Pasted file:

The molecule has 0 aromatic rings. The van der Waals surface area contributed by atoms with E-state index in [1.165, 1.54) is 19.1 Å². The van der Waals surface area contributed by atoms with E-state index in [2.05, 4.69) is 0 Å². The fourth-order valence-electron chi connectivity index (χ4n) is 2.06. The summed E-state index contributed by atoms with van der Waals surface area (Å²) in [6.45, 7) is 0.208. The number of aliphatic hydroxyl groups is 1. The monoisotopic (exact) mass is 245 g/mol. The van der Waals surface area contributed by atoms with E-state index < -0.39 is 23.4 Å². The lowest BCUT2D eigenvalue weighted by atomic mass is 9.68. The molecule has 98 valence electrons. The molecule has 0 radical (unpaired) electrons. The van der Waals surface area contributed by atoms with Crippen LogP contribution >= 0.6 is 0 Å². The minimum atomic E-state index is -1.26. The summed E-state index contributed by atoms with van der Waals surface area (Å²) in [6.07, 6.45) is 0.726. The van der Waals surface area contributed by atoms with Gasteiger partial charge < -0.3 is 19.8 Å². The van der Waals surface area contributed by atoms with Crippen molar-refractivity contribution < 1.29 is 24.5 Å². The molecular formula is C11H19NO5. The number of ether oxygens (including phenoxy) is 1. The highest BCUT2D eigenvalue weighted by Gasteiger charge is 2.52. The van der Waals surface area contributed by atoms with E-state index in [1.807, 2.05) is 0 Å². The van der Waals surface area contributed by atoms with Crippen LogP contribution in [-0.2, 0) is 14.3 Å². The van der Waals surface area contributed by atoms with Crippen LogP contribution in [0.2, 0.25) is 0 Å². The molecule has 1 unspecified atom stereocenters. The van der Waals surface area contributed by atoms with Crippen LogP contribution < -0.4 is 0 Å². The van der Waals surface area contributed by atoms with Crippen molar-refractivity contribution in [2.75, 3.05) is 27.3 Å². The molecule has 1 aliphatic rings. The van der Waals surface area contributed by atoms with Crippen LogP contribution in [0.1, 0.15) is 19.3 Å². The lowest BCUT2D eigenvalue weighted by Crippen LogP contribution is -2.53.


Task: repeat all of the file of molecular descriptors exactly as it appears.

The molecule has 0 aromatic rings. The van der Waals surface area contributed by atoms with E-state index in [1.165, 1.54) is 19.1 Å². The van der Waals surface area contributed by atoms with E-state index in [2.05, 4.69) is 0 Å². The fourth-order valence-electron chi connectivity index (χ4n) is 2.06. The summed E-state index contributed by atoms with van der Waals surface area (Å²) in [6.45, 7) is 0.208. The number of aliphatic hydroxyl groups is 1. The monoisotopic (exact) mass is 245 g/mol. The van der Waals surface area contributed by atoms with E-state index < -0.39 is 23.4 Å². The lowest BCUT2D eigenvalue weighted by atomic mass is 9.68. The molecule has 98 valence electrons. The molecule has 0 radical (unpaired) electrons. The van der Waals surface area contributed by atoms with Crippen LogP contribution >= 0.6 is 0 Å². The minimum atomic E-state index is -1.26. The summed E-state index contributed by atoms with van der Waals surface area (Å²) in [6.07, 6.45) is 0.726. The van der Waals surface area contributed by atoms with Gasteiger partial charge < -0.3 is 19.8 Å². The van der Waals surface area contributed by atoms with Crippen molar-refractivity contribution < 1.29 is 24.5 Å². The molecular formula is C11H19NO5. The number of ether oxygens (including phenoxy) is 1. The highest BCUT2D eigenvalue weighted by Gasteiger charge is 2.52. The van der Waals surface area contributed by atoms with E-state index in [1.807, 2.05) is 0 Å². The van der Waals surface area contributed by atoms with Crippen LogP contribution in [-0.2, 0) is 14.3 Å². The van der Waals surface area contributed by atoms with Crippen LogP contribution in [0.2, 0.25) is 0 Å². The molecule has 1 unspecified atom stereocenters. The van der Waals surface area contributed by atoms with Crippen LogP contribution < -0.4 is 0 Å². The van der Waals surface area contributed by atoms with Crippen molar-refractivity contribution in [2.75, 3.05) is 27.3 Å². The molecule has 1 aliphatic rings. The van der Waals surface area contributed by atoms with Crippen LogP contribution in [0.1, 0.15) is 19.3 Å². The lowest BCUT2D eigenvalue weighted by Crippen LogP contribution is -2.53.